We get questions all the time from buyers and sellers about “Due Diligence.” Here’s a quick tutorial on exactly how the due diligence period works…
What is Due Diligence?
The phrase “Due Diligence,” of course, isn’t specific to real estate transactions but in the last few years more and more residential purchase contracts have included provisions for a due diligence period. In short, the due diligence period is a specified period of time (usually between 3-6 weeks) in which the buyer retains the home under contract but can perform reasonable inspections and research to determine if they’d still like to purchase the home. Once the due diligence period expires, if no changes have been made to the purchase contract the buyer is legally committed to the property. In every case, however, the due diligence period as well as the deposit involved is negotiable and depends on the time frame and parties involved.
How does the due diligence period work?
When an initial “Offer to Purchase” contract is presented by a buyer to a seller, the due diligence terms are included. Once the contract is accepted by the seller and both parties have signed, the due diligence period is in effect until the specified date of expiration. For example, if you make an offer on a house on August 1st that’s accepted, your due diligence period may run until September 1st. Within that month, you as a buyer have the right to have the home inspected and have any questions or concerns answered that you may have. The seller may choose to make repairs to the property or the two parties may change the conditions of the contract itself to reflect any issues found during due diligence. As the buyer, it is within your right to cancel the purchase contract at any point during the due diligence period without incurring any fees other than the forfeiture of your due diligence money. A buyer may walk away from the transaction for any reason at all during the due diligence period.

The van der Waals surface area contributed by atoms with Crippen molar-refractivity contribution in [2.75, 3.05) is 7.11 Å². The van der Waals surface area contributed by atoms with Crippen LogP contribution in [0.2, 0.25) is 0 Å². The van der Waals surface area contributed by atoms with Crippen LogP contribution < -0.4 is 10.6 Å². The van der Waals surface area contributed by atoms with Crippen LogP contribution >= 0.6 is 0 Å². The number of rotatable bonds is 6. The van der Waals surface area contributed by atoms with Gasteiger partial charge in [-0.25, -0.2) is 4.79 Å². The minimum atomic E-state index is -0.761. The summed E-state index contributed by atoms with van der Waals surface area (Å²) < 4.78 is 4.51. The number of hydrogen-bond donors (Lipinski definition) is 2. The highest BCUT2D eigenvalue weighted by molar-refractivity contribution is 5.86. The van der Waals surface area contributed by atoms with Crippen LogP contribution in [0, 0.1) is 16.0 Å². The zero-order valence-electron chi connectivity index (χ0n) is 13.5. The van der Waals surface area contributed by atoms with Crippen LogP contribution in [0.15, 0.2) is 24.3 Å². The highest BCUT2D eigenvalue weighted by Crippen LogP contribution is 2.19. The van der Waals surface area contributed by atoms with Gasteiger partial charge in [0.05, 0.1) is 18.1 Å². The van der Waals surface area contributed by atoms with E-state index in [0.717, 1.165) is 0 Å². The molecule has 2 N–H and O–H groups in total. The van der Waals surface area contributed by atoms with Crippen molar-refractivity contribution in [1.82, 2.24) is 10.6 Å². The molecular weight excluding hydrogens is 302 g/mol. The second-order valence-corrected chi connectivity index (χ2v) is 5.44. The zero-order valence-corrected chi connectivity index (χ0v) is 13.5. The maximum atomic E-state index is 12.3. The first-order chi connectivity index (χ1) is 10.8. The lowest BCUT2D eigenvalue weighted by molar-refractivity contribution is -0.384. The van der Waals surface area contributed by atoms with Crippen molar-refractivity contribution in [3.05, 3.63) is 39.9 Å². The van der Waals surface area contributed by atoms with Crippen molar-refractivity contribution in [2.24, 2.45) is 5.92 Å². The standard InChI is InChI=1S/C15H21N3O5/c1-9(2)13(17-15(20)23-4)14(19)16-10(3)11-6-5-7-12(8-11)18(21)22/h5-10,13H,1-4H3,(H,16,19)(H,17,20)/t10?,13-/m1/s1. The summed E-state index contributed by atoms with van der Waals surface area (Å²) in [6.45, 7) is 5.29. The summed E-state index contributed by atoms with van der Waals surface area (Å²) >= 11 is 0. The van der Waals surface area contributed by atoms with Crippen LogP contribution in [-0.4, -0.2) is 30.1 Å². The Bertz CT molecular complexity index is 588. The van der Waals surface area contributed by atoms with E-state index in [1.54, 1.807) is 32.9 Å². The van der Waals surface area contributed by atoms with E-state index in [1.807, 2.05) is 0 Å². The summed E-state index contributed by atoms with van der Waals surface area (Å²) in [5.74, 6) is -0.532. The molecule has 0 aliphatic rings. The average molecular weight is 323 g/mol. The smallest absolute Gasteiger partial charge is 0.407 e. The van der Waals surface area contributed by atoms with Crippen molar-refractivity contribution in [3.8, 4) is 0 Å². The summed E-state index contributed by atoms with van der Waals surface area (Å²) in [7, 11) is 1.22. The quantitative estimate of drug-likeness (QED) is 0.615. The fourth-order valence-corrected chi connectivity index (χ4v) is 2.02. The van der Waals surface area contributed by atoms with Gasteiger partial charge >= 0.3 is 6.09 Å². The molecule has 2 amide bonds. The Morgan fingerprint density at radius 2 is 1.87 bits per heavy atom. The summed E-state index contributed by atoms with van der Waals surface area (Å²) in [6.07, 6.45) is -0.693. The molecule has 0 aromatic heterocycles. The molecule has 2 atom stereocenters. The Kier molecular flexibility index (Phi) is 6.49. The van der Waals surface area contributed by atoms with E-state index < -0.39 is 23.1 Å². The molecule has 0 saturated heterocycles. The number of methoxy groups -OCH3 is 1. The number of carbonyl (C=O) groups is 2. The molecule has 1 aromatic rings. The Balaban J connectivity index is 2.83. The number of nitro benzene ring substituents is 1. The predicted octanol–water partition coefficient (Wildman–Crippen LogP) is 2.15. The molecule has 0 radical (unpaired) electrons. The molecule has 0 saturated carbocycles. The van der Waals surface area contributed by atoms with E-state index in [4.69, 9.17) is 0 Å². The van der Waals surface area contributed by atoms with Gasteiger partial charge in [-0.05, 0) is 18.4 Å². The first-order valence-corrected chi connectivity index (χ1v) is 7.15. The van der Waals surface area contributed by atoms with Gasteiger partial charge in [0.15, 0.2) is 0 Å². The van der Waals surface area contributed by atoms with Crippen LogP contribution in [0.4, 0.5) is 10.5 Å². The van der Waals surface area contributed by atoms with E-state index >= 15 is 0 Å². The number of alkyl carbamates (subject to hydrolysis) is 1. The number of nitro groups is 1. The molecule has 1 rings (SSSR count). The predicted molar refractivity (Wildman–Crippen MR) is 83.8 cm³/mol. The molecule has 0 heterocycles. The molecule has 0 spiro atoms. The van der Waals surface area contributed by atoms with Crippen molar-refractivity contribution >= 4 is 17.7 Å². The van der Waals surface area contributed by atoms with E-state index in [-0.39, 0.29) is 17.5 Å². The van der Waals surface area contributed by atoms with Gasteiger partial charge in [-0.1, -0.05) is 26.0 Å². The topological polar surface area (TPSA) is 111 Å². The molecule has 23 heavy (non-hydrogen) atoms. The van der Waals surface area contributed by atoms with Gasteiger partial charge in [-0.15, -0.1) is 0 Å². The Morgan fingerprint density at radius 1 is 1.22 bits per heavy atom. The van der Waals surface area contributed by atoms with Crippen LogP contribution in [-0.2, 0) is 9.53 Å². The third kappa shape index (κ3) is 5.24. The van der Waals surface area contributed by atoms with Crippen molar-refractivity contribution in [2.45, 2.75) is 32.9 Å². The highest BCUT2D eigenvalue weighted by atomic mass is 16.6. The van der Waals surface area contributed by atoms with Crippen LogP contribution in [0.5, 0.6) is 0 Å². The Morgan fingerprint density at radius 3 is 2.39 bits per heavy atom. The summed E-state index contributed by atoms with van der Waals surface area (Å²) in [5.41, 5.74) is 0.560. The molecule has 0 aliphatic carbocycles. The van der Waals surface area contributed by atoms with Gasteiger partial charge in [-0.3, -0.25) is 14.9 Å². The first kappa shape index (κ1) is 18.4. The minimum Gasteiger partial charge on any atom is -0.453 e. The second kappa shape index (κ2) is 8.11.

Does the due diligence period involve money of any kind?
Yes. In most residential transactions, a buyer will offer both an earnest money deposit (to show the seller serious intention to purchase) as well as a due diligence deposit (to protect the buyer during inspections, etc.) Due diligence money is usually paid directly to the seller at the time of contract whereas earnest money is held by an attorney or real estate company until closing. If the transaction continues as planned and there are no issues during the due diligence period that cause the sale to fall through, the buyer will receive a credit at closing for both the earnest money as well as the due diligence monies. If the parties decide to cancel the sale during due diligence, the buyer must forfeit the due diligence deposit but will receive a refund of their earnest money. If the buyer decides to cancel the transaction before closing but after the due diligence period ends, there are additional ramifications such as forfeiture of the earnest money deposit. Be advised: your Realtor will guide you through the buyer and selling process, from due diligence to closing.
Still have questions about the buying or selling process? Contact On the Move Charlotte today to discuss your residential home needs – Leigh, Michelle, and John are waiting to talk to you and help you through the home buying and/or selling process.
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